Reasonable Accommodations Do Not Involve Violating a Collective Bargaining Agreement.


A recent case reminds employers that, under the Americans with Disabilities Act, they are not required to grant a reasonable accommodation that would violate the terms of a collective bargaining agreement.

In Brigham v. Frontier Airlines, Inc., the collective bargaining agreement established a bidding system to create schedules for the flight attendants. A flight attendant who was a recovering alcoholic wanted to avoid overnight layovers (“because they tempted her to drink”) and asked her employer to excuse her from the bidding system and allow her to choose her flights without the system’s limitations. She sued for failure to provide a reasonable accommodation.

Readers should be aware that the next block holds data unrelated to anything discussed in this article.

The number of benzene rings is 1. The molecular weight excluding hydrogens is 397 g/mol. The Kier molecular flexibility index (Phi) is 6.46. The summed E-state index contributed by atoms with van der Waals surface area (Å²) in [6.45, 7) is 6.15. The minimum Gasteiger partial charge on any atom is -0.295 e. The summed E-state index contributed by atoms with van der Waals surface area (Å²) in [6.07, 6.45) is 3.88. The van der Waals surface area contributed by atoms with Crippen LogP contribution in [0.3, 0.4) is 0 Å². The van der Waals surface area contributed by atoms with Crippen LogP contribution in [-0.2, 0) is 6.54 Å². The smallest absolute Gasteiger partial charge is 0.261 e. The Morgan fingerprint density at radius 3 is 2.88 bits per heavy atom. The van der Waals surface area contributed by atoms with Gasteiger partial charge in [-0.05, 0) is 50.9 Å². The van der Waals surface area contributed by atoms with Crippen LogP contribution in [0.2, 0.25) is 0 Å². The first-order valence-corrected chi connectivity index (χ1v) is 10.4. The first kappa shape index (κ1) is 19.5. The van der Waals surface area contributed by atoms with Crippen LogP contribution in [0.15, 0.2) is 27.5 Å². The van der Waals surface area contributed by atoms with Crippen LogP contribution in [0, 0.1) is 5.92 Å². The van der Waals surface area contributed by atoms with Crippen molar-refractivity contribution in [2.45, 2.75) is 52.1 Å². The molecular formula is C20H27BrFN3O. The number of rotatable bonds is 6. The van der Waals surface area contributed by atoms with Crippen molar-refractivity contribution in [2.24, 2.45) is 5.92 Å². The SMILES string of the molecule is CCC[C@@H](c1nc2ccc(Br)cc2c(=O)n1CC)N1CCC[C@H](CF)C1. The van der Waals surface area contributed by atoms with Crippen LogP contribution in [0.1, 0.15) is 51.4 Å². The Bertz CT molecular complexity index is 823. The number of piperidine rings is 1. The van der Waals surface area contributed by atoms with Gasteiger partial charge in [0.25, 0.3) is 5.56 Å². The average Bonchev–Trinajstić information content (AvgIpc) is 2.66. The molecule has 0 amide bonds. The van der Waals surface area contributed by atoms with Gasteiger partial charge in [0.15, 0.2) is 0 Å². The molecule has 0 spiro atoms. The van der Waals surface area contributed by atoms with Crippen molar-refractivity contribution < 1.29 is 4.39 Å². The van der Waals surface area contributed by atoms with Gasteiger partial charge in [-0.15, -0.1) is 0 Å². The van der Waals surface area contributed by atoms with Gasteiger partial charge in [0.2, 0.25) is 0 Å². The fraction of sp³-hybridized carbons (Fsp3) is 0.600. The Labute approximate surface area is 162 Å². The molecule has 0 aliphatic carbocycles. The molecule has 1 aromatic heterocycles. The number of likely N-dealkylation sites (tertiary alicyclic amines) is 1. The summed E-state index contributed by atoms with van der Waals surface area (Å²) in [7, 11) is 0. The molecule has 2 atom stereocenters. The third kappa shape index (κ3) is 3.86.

The U.S. Court of Appeals for the Tenth Circuit rejected her claim. Citing to the Supreme Court’s decision in Trans World Airlines, Inc. v. Hardison, the Tenth Circuit asserted that “the duty to accommodate doesn’t require an employer to take steps inconsistent with a collective bargaining agreement.” In fact, the flight attendant’s “requested accommodation would have disrupted the legitimate expectations of other employees relying on the collective bargaining agreement.”

So a request for an accommodation that results in a violation of a collective bargaining agreement will not be considered reasonable, and the ADA permits employers to reject such requests.